FERRIS (CBSDFW.COM) – Employee errors, corrupt computer software and a rate hike combined to create widespread problems with water bills in the city of Ferris. The city is still trying to untangle problems that could go back as far as July.

The problems can be traced back to a city employee who made a number of data entry errors, according to city manager Bill Jordan. Then in October, Jordan said utility billing software mistakenly recorded customers as using no water for the entire month. The city raised water and sewer rates at the same time, causing more problems with how bills were calculated.

Sean Bishop’s bill for his family of four, showed his water use climbed from 3,600 gallons in July, to more than 11,000 gallons by October.

His friend Joe McIntire, however, showed us how his bill dropped to $40 in July, only to go up to $250 the next month. He was also charged more money, in months where he used less water than Bishop.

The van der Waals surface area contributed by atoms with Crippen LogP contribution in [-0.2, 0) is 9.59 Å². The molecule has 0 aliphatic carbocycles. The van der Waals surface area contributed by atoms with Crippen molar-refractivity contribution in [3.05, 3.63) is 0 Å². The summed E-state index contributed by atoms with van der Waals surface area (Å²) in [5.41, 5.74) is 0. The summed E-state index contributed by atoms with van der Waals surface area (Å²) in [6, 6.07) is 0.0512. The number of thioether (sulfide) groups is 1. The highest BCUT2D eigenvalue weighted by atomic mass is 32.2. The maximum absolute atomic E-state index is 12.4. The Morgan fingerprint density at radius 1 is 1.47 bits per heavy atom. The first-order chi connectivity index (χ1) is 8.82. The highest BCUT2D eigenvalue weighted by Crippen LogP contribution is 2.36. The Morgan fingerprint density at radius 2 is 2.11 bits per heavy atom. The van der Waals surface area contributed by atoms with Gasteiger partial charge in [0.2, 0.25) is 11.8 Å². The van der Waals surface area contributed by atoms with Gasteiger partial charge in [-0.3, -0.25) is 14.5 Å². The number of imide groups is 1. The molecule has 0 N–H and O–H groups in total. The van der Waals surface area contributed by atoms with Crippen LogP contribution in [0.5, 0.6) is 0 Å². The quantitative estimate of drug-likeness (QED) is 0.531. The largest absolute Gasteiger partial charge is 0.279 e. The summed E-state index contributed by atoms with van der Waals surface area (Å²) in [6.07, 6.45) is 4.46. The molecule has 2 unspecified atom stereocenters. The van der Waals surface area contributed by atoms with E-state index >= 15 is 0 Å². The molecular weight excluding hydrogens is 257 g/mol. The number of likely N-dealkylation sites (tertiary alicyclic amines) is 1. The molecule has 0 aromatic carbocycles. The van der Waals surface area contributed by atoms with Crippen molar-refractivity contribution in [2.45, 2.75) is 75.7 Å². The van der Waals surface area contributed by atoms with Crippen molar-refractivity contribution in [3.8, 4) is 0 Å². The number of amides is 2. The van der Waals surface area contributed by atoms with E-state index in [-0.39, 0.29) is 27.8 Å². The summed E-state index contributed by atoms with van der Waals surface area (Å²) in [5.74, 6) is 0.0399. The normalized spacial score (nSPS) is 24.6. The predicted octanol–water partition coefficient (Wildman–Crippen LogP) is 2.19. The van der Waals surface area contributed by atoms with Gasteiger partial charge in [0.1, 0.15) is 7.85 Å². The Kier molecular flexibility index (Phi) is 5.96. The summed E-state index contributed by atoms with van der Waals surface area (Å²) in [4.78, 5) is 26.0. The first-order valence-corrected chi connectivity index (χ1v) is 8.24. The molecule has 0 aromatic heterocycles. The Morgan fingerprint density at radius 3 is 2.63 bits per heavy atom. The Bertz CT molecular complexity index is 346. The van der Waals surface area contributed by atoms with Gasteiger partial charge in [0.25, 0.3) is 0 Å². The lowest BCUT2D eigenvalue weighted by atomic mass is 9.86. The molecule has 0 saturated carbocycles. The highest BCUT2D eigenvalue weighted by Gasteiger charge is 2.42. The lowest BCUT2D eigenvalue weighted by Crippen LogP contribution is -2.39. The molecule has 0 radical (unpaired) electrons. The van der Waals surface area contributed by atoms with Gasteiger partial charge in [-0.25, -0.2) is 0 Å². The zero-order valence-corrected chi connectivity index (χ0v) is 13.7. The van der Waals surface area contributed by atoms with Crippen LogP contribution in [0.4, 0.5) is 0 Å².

“And they can’t explain that,” he said. “They don’t have an explanation for that.”

Jordan said the city has replaced the employee at fault. A new software system is in the process of being implemented by next spring. In preparation for that, Jordan said the city would manually read every water meter in order to start with accurate data.

In cases where mistakes are not obvious, he said the city is going through bills with customers, and in some cases writing off under or overbilling that can’t be explained.

The billing problems add to frustration residents have with water quality in the city. Ferris uses ground water from two city wells. Its higher mineral content leads to issues with taste, feel and buildup in plumbing. In January, the water exceeded the state’s maximum level for fluoride, leading to a recommendation for young children not to drink it due to a risk of dental problems.

Bishop, McIntire and others said they use bottled water for cooking and drinking. You’ll see bottled water at restaurants and at city hall.

Jordan said at the time, the city increased the amount of water it purchases from nearby Rockett. It also received a $275,000 grant this year to install a larger pipeline to that water system. Expected to be completed in 2018, it will allow the city to mix a larger amount of surface water with ground water, eliminating some of the taste and quality issues.